The dye-donor element of the invention may be used in sheet form or in a continuous roll or ribbon. If a continuous roll or ribbon is employed, it may have only one dye or may have alternating areas of other different dyes, such as sublimable cyan and/or magenta and/or yellow and/or black or other dyes. Such dyes are disclosed in U.S. Pat. Nos. 4,541,830; 4,698,651; 4,695,287; 4,701,439; 4,757,046; 4,743,582; 4,769,360, and 4,753,922, the disclosures of which are hereby incorporated by reference. Thus, one-, two-, three- or four-color elements (or higher numbers also) are included within the scope of the invention.
In a preferred embodiment of the invention, the dye-donor element comprises a poly(ethylene terephthalate) support coated with sequential repeating areas of cyan, magenta and yellow dye, and the above process steps are sequentially performed for each color to obtain a three-color dye transfer image. Of course, when the process is only performed for a single color, then a monochrome dye transfer image is obtained.
Several different kinds of lasers could conceivably be used to effect the thermal transfer of dye from a donor sheet to a receiver, such as ion gas lasers like argon and krypton; metal vapor lasers such as copper, gold, and cadmium; solid state lasers such as ruby or YAG; or diode lasers such as gallium arsenide emitting in the infrared region from 750 to 870 nm. However, in practice, the diode lasers offer substantial advantages in terms of their small size, low cost, stability, reliability, ruggedness, and ease of modulation. In practice, before any laser can be used to heat a dye-donor element, the laser radiation must be absorbed into the dye layer and converted to heat by a molecular process known as internal conversion. Thus, the construction of a useful dye layer will depend not only on the hue, sublimability and intensity of the image dye, but also on the ability of the dye layer to absorb the radiation and convert it to heat.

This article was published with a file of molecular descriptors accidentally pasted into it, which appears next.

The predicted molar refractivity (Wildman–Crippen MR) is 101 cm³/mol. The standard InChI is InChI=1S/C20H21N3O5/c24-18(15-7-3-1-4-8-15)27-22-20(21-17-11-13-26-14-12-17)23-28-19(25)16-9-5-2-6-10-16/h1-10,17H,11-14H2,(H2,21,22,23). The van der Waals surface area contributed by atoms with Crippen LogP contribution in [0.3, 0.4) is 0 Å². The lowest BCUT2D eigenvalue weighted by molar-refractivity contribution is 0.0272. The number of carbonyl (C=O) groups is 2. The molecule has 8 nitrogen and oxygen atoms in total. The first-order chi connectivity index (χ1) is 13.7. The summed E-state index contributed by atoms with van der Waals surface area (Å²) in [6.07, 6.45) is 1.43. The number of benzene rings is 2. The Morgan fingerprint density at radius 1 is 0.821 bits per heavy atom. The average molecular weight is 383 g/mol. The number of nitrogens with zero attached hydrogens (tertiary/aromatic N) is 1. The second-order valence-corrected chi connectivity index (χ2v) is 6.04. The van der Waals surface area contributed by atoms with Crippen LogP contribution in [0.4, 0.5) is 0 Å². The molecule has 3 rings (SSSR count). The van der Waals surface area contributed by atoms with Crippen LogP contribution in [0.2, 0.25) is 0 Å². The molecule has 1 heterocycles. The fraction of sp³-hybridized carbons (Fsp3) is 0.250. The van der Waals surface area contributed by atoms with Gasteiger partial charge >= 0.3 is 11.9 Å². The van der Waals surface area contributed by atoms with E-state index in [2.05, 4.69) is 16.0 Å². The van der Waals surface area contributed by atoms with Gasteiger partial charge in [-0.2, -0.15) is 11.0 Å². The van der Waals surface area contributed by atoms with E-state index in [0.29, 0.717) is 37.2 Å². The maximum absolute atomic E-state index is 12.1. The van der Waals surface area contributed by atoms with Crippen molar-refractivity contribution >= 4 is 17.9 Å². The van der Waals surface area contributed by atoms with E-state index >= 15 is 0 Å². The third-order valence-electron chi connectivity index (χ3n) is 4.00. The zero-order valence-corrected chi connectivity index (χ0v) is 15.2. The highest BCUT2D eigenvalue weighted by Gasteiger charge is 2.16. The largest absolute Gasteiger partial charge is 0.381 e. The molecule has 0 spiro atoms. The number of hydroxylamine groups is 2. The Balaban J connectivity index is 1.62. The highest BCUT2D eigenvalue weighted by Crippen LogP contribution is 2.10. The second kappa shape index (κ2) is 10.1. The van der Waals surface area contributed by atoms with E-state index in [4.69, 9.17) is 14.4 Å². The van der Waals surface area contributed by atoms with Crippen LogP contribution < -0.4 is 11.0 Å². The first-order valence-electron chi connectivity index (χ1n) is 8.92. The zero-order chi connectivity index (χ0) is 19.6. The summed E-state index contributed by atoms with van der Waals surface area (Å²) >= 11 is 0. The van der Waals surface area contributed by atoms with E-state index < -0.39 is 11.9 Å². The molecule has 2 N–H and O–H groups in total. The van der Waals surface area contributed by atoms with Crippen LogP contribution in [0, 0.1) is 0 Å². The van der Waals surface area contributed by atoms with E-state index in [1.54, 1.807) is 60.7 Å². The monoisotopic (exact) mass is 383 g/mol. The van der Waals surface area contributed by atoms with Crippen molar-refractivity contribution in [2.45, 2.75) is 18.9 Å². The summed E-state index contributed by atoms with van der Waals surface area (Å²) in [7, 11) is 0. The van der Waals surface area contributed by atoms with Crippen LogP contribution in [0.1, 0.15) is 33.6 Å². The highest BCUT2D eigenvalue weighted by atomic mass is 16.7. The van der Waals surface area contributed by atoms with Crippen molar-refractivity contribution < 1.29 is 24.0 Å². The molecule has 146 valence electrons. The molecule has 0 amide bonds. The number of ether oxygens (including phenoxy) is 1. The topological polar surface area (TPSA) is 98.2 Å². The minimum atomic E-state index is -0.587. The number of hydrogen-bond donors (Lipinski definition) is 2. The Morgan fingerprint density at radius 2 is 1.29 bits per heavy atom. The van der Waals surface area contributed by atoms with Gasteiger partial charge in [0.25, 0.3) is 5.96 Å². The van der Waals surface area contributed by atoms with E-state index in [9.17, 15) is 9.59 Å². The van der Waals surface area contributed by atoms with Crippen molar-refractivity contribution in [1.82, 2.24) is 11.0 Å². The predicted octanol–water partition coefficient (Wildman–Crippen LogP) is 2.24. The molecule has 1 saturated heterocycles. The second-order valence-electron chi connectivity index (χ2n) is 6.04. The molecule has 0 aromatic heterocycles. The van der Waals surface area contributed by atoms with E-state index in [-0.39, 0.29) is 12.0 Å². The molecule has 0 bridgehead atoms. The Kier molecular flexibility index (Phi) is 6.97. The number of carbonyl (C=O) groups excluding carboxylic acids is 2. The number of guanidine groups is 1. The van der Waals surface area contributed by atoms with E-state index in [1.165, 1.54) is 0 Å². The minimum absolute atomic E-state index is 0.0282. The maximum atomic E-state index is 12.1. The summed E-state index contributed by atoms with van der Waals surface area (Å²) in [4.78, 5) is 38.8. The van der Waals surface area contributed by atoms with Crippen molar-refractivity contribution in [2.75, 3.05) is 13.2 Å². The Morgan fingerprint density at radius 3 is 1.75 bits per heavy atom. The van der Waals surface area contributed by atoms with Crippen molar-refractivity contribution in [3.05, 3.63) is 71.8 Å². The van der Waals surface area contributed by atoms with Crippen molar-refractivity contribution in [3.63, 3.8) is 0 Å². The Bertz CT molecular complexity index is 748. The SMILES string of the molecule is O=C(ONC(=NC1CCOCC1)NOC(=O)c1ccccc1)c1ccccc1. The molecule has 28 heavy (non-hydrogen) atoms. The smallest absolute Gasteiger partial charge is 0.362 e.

Lasers which can be used to transfer dye from the dye-donor elements of the invention are available commercially. There can be employed, for example, Laser Model SDL-2420-H2® from Spectrodiode Labs, or Laser Model SLD 304 V/W® from Sony Corp.
A thermal dye transfer assemblage of the invention comprises
(a) a dye-donor element as described above, and
(b) a dye-receiving element as described above,
the dye-receiving element being in a superposed relationship with the dye-donor element so that the dye layer of the donor element is adjacent to and overlying the image-receiving layer of the receiving element.